Cheryl Michalek, ‘Trauma Mama’ nurse trained EMTs, dead at 77

SHARE Cheryl Michalek, ‘Trauma Mama’ nurse trained EMTs, dead at 77

“Trauma Mama” Cheryl Michalek, who handled EMT training for thousands of first-responders.

Cheryl Michalek had a nickname that captured her lemon-and-honey blend of tart but motherly care: “Trauma Mama.”

She taught emergency medical treatment to thousands of first-responders, who in turn passed down the lessons they learned to even more emergency medical technicians, paramedics, firefighters and police officers.

“When I go out with my young guys and I teach them,” said Crestwood Fire Chief Jon Bruce, “it’s a reflection and continuation of her training.”

Mrs. Michalek died March 5 at her Riverdale home after a struggle with Parkinson’s disease, according to Richard Michalek, her husband of 57 years. She was 77.

Her wake and funeral were filled with firefighters and police officers in dress uniforms. The Dolton Fire Department pulled up a truck, raised its ladder and flew the American flag.

A couple of nights a week for decades, Mrs. Michalek, still in uniform, would finish a nursing shift at Little Company of Mary Hospital and head to the emergency medical services classes she volunteered to teach in the south and southwest suburbs a couple of nights a week.

The Trauma Mama’s students didn’t just learn how to perform CPR, halt bleeding and wield a defibrillator, people who knew and worked with her said.

“She always instilled when you’re taking care of the patient, you need to treat that person like family,” said Midlothian Fire Chief Stephen M. Hotwagner. “They’re somebody’s brother, dad, daughter, son. Give them the same respect and care you expect your family to receive.”

Bruce, the Crestwood chief: “When you’re in a bad day, you’re on your 15th call and somebody slipped and fell and it’s 4:30 in the morning and you’re really tired, in the back of your mind was Cheryl’s voice: ‘Treat everybody like your mother.’ ”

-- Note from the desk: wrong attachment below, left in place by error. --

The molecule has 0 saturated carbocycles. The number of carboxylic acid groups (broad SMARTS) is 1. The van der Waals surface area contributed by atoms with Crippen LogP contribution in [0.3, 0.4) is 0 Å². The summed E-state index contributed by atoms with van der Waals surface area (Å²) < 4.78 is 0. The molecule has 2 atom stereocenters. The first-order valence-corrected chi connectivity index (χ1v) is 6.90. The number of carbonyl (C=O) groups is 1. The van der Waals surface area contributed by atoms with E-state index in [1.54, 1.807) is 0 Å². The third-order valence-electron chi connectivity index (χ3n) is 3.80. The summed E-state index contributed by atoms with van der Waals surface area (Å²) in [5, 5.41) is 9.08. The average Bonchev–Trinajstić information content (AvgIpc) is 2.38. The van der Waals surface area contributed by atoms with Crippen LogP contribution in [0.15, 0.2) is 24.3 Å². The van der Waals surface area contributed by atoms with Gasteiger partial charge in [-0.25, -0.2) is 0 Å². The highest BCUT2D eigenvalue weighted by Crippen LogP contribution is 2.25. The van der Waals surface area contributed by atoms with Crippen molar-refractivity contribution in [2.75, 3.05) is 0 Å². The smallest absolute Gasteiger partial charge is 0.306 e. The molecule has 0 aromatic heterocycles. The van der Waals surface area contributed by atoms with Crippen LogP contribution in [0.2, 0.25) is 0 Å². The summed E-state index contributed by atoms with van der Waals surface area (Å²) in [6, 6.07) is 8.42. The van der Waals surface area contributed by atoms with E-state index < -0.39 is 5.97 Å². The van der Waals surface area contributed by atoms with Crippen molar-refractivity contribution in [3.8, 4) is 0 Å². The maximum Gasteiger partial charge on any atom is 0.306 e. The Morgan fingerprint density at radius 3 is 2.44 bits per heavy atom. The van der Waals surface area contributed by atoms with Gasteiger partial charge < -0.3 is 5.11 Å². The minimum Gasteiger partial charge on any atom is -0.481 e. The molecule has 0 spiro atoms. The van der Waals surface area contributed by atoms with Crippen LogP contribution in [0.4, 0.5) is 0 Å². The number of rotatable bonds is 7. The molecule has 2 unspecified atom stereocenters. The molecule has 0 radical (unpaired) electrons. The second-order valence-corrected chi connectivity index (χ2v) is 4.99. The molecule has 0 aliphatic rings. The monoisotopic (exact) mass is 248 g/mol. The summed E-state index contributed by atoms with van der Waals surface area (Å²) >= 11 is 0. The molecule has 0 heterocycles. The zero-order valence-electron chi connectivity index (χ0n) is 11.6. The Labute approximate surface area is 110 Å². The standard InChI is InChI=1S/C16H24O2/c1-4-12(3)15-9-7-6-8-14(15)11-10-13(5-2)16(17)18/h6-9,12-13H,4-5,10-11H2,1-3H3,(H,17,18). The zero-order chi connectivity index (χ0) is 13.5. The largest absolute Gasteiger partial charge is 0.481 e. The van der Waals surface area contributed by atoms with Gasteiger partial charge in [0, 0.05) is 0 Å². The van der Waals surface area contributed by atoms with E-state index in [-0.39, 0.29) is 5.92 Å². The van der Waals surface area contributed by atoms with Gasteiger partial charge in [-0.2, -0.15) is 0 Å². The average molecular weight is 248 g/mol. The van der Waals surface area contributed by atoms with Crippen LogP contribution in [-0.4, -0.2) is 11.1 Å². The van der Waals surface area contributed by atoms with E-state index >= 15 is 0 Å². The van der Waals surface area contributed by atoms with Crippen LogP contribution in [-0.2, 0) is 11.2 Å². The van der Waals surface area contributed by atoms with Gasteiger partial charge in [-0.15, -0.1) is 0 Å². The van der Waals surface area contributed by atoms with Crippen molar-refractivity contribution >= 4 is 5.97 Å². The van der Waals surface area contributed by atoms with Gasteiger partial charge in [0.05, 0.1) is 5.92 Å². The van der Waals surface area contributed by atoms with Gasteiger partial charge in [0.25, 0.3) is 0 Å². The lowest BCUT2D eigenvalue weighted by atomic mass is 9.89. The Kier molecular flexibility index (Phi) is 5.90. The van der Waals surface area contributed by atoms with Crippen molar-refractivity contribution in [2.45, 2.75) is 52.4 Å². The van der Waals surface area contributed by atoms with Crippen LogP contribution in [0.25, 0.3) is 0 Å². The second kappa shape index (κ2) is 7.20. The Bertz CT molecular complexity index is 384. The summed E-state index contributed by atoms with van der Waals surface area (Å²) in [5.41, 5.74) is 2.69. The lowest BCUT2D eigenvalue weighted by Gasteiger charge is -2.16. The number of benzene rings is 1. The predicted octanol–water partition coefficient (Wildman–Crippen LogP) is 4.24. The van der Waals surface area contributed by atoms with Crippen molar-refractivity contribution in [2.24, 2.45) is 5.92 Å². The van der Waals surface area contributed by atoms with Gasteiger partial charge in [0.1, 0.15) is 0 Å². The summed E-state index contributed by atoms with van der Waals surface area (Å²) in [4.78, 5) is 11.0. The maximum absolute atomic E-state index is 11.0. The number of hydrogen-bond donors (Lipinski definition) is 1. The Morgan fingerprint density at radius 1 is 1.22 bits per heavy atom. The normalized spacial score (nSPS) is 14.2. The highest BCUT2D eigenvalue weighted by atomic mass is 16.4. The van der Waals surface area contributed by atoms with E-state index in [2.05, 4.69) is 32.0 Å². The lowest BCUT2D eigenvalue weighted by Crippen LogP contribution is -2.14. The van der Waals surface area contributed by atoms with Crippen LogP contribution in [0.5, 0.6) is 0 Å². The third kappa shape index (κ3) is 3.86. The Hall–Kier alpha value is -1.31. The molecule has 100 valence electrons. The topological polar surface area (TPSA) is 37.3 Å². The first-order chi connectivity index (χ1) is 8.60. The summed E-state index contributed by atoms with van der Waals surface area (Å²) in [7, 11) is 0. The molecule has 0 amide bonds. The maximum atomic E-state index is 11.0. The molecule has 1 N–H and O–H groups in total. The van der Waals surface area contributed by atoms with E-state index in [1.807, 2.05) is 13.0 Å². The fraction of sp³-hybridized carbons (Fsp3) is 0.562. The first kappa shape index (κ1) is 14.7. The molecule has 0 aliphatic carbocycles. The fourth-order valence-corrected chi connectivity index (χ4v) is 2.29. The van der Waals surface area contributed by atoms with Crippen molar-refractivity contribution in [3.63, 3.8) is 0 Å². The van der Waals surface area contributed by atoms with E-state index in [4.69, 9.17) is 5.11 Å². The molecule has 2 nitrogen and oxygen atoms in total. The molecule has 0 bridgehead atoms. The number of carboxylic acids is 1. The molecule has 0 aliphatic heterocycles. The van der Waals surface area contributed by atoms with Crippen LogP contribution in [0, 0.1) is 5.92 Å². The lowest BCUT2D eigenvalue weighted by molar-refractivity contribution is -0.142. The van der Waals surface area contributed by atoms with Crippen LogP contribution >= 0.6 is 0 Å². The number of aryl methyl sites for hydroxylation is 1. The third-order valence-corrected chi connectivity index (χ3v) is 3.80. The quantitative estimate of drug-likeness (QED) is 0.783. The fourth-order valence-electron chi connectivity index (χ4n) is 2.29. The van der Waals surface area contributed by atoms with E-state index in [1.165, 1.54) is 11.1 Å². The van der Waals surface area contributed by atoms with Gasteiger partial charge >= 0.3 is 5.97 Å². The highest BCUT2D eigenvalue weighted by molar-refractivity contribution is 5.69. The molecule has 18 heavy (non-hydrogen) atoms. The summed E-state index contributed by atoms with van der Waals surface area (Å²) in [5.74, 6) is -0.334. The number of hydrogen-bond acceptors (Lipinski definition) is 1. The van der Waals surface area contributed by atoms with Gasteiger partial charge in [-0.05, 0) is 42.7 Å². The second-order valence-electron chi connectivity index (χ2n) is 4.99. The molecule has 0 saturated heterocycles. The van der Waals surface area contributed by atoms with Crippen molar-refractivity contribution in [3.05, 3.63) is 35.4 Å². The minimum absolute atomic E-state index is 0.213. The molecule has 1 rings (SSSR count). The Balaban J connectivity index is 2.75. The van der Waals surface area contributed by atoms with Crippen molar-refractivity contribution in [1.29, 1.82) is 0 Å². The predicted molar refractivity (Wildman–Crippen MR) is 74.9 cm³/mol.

It wasn’t always easy for her to stand before an overwhelmingly male room filled with firefighters and police officers, some of them under-experienced but overconfident. But she was a city girl who grew up in North Roseland. If a lesson was interrupted by a know-it-all, Mrs. Michalek would make sure he wouldn’t make the same mistake twice. She might ask, “Do you wanna get yourself up here and you teach?”

Other Chicago-ese arrows in her quiver included ‘Knock it off” and “I’m not going to tell you how you want it to be. I’m going to tell you like it is.”

“Her last words to me were ‘What the hell,’ ” said her daughter, Sue Stacey. “She was so sassy.”

“She educated and trained so many emergency medical technicians with passion and humility,” said Dr. Bernie Heilicser of Ingalls Hospital, medical director of the South Cook County EMS System.

Those who went through the classes she organized included three Chicago fire commissioners, James Joyce, Ray Orozco Jr. and Robert Hoff, according to her son Gary Michalek, a Chicago firefighter.

“Cheryl’s one of the pioneers,” said Dr. Michael O’Mara, chair of emergency medicine at Little Company of Mary. “She was one of the first nurses to teach EMTs on the whole South Side.”

Cheryl Michalek in 2010, when she retired after nearly 30 years as the EMS coordinator at Little Company of Mary Hospital in Evergreen Park. Sun-Times file photo

Cheryl Michalek in 2010, when she retired after nearly 30 years as the EMS coordinator at Little Company of Mary Hospital in Evergreen Park. Sun-Times file photo

Mrs. Michalek went to Fenger High School, where she met her future husband when she bounced into biology class. “It was love at first sight,” he said.

She studied nursing at Thornton Community College.

The Michalek home was always a busy place. Two of her children, Gary and Jeff, practiced there with their rock band, Fusion. Sometimes, she’d let 10 or so kids pile in to her vehicle and take them to the local drive-in, where you’d pay by the carload.

“The Michalek house was the place to be,” said Jeff, a Riverdale police officer.

There weren’t a lot of extras for the kids growing up.

“I remember my mother going in her purse and digging out pennies to buy a pool pass for the summer,” said Sue Stacey, a dispatch supervisor. “We always had each other. We didn’t take vacations, but we had Sunday dinner.”

If her EMT students were struggling, she invited them over for study groups, said another son, Rick, who went into construction.

“Even up to the last moment, she was beautiful,” her husband said.

She is also survived by another son, Scott, a Metra conductor, 13 grandchildren and three great-grandchildren.

Mrs. Michalek was cremated. Her wish was to be buried at Holy Sepulchre Cemetery next to her son, Daniel, whom she and her husband lost 50 years ago, when he was just two days old.

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